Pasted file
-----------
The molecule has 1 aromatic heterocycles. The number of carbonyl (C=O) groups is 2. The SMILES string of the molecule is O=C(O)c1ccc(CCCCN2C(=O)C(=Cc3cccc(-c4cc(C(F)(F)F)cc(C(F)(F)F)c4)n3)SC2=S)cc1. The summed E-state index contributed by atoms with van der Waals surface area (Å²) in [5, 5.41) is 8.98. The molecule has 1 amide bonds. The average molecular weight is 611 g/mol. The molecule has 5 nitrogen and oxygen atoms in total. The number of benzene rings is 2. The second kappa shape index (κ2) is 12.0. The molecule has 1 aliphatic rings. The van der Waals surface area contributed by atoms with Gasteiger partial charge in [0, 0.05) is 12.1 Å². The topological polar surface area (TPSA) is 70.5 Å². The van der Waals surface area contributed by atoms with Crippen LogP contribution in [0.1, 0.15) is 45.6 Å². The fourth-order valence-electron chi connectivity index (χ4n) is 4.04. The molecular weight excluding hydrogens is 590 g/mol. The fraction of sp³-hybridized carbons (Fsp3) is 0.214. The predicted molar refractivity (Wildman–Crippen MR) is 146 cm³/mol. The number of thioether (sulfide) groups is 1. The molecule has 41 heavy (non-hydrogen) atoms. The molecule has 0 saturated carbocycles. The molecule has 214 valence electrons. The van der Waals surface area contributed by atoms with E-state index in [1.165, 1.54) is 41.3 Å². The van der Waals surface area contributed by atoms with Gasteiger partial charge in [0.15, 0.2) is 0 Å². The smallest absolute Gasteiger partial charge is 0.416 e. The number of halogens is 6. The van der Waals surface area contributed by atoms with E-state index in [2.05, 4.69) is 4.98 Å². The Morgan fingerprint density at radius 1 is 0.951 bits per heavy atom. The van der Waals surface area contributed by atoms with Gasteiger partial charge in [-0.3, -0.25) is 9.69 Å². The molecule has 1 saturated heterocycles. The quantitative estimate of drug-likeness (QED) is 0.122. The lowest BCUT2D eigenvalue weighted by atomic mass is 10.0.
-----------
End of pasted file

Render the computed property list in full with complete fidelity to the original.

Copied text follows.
The molecule has 1 aromatic heterocycles. The number of carbonyl (C=O) groups is 2. The SMILES string of the molecule is O=C(O)c1ccc(CCCCN2C(=O)C(=Cc3cccc(-c4cc(C(F)(F)F)cc(C(F)(F)F)c4)n3)SC2=S)cc1. The summed E-state index contributed by atoms with van der Waals surface area (Å²) in [5, 5.41) is 8.98. The molecule has 1 amide bonds. The average molecular weight is 611 g/mol. The molecule has 5 nitrogen and oxygen atoms in total. The number of benzene rings is 2. The second kappa shape index (κ2) is 12.0. The molecule has 1 aliphatic rings. The van der Waals surface area contributed by atoms with Gasteiger partial charge in [0, 0.05) is 12.1 Å². The topological polar surface area (TPSA) is 70.5 Å². The van der Waals surface area contributed by atoms with Crippen LogP contribution in [0.1, 0.15) is 45.6 Å². The fourth-order valence-electron chi connectivity index (χ4n) is 4.04. The molecular weight excluding hydrogens is 590 g/mol. The fraction of sp³-hybridized carbons (Fsp3) is 0.214. The predicted molar refractivity (Wildman–Crippen MR) is 146 cm³/mol. The number of thioether (sulfide) groups is 1. The molecule has 41 heavy (non-hydrogen) atoms. The molecule has 0 saturated carbocycles. The molecule has 214 valence electrons. The van der Waals surface area contributed by atoms with E-state index in [1.165, 1.54) is 41.3 Å². The van der Waals surface area contributed by atoms with Gasteiger partial charge in [0.15, 0.2) is 0 Å². The smallest absolute Gasteiger partial charge is 0.416 e. The number of halogens is 6. The van der Waals surface area contributed by atoms with E-state index in [2.05, 4.69) is 4.98 Å². The Morgan fingerprint density at radius 1 is 0.951 bits per heavy atom. The van der Waals surface area contributed by atoms with Gasteiger partial charge in [-0.3, -0.25) is 9.69 Å². The molecule has 1 saturated heterocycles. The quantitative estimate of drug-likeness (QED) is 0.122. The lowest BCUT2D eigenvalue weighted by atomic mass is 10.0.